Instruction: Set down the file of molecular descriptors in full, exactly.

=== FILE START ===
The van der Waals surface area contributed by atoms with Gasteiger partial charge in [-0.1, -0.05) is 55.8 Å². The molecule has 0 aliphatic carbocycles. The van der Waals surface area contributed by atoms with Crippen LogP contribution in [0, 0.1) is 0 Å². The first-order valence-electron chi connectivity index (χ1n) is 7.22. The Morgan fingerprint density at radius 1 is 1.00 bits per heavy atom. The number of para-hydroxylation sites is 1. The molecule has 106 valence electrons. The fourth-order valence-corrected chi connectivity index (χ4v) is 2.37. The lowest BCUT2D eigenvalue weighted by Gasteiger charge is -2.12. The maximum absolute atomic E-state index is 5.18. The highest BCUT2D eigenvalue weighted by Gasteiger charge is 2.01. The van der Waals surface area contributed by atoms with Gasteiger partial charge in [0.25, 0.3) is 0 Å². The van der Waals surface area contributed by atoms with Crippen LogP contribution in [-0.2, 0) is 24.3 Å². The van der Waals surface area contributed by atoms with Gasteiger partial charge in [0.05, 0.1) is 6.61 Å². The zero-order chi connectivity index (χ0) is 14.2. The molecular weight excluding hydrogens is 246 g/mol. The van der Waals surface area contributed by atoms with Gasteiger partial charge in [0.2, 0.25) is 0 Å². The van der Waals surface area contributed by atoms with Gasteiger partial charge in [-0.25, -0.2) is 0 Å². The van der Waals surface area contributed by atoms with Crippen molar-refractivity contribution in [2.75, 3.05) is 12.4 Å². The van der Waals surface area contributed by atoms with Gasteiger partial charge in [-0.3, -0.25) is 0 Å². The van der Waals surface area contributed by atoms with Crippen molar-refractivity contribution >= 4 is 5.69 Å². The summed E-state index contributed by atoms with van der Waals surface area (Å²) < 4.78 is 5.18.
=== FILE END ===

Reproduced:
The van der Waals surface area contributed by atoms with Gasteiger partial charge in [-0.1, -0.05) is 55.8 Å². The molecule has 0 aliphatic carbocycles. The van der Waals surface area contributed by atoms with Crippen LogP contribution in [0, 0.1) is 0 Å². The first-order valence-electron chi connectivity index (χ1n) is 7.22. The Morgan fingerprint density at radius 1 is 1.00 bits per heavy atom. The number of para-hydroxylation sites is 1. The molecule has 106 valence electrons. The fourth-order valence-corrected chi connectivity index (χ4v) is 2.37. The lowest BCUT2D eigenvalue weighted by Gasteiger charge is -2.12. The maximum absolute atomic E-state index is 5.18. The highest BCUT2D eigenvalue weighted by Gasteiger charge is 2.01. The van der Waals surface area contributed by atoms with Gasteiger partial charge in [0.25, 0.3) is 0 Å². The van der Waals surface area contributed by atoms with Crippen LogP contribution in [-0.2, 0) is 24.3 Å². The van der Waals surface area contributed by atoms with Gasteiger partial charge in [0.05, 0.1) is 6.61 Å². The zero-order chi connectivity index (χ0) is 14.2. The molecular weight excluding hydrogens is 246 g/mol. The van der Waals surface area contributed by atoms with Gasteiger partial charge in [0.2, 0.25) is 0 Å². The van der Waals surface area contributed by atoms with Gasteiger partial charge in [-0.25, -0.2) is 0 Å². The van der Waals surface area contributed by atoms with Crippen molar-refractivity contribution in [2.75, 3.05) is 12.4 Å². The van der Waals surface area contributed by atoms with Gasteiger partial charge in [-0.3, -0.25) is 0 Å². The van der Waals surface area contributed by atoms with Crippen molar-refractivity contribution >= 4 is 5.69 Å². The summed E-state index contributed by atoms with van der Waals surface area (Å²) < 4.78 is 5.18.